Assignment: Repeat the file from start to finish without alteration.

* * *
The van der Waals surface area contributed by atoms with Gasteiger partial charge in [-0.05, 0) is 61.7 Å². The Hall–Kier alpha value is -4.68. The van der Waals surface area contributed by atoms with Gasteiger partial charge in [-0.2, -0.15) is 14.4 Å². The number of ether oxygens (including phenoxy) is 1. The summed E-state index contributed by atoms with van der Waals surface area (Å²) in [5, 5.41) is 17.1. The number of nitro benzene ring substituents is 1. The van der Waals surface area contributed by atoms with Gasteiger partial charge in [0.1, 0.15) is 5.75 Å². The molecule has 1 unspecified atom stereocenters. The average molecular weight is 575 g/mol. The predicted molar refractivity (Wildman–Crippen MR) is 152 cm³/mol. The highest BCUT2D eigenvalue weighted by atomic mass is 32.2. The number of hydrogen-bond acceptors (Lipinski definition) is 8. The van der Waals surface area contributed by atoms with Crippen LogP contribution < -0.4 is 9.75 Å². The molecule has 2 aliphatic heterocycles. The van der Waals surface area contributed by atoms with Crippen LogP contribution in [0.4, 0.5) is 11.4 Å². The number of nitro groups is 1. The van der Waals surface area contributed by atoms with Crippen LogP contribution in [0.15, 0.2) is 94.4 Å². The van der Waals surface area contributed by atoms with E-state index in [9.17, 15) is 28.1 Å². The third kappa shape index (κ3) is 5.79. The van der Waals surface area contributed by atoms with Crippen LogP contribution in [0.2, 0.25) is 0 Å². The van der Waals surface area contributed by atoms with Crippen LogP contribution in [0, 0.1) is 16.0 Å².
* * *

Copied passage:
The van der Waals surface area contributed by atoms with Gasteiger partial charge in [-0.05, 0) is 61.7 Å². The Hall–Kier alpha value is -4.68. The van der Waals surface area contributed by atoms with Gasteiger partial charge in [-0.2, -0.15) is 14.4 Å². The number of ether oxygens (including phenoxy) is 1. The summed E-state index contributed by atoms with van der Waals surface area (Å²) in [5, 5.41) is 17.1. The number of nitro benzene ring substituents is 1. The van der Waals surface area contributed by atoms with Gasteiger partial charge in [0.1, 0.15) is 5.75 Å². The molecule has 1 unspecified atom stereocenters. The average molecular weight is 575 g/mol. The predicted molar refractivity (Wildman–Crippen MR) is 152 cm³/mol. The highest BCUT2D eigenvalue weighted by atomic mass is 32.2. The number of hydrogen-bond acceptors (Lipinski definition) is 8. The van der Waals surface area contributed by atoms with Crippen LogP contribution < -0.4 is 9.75 Å². The molecule has 2 aliphatic heterocycles. The van der Waals surface area contributed by atoms with Crippen LogP contribution in [0.4, 0.5) is 11.4 Å². The number of nitro groups is 1. The van der Waals surface area contributed by atoms with Crippen LogP contribution in [0.15, 0.2) is 94.4 Å². The van der Waals surface area contributed by atoms with E-state index in [9.17, 15) is 28.1 Å². The third kappa shape index (κ3) is 5.79. The van der Waals surface area contributed by atoms with Crippen LogP contribution in [0.2, 0.25) is 0 Å². The van der Waals surface area contributed by atoms with Crippen LogP contribution in [0, 0.1) is 16.0 Å².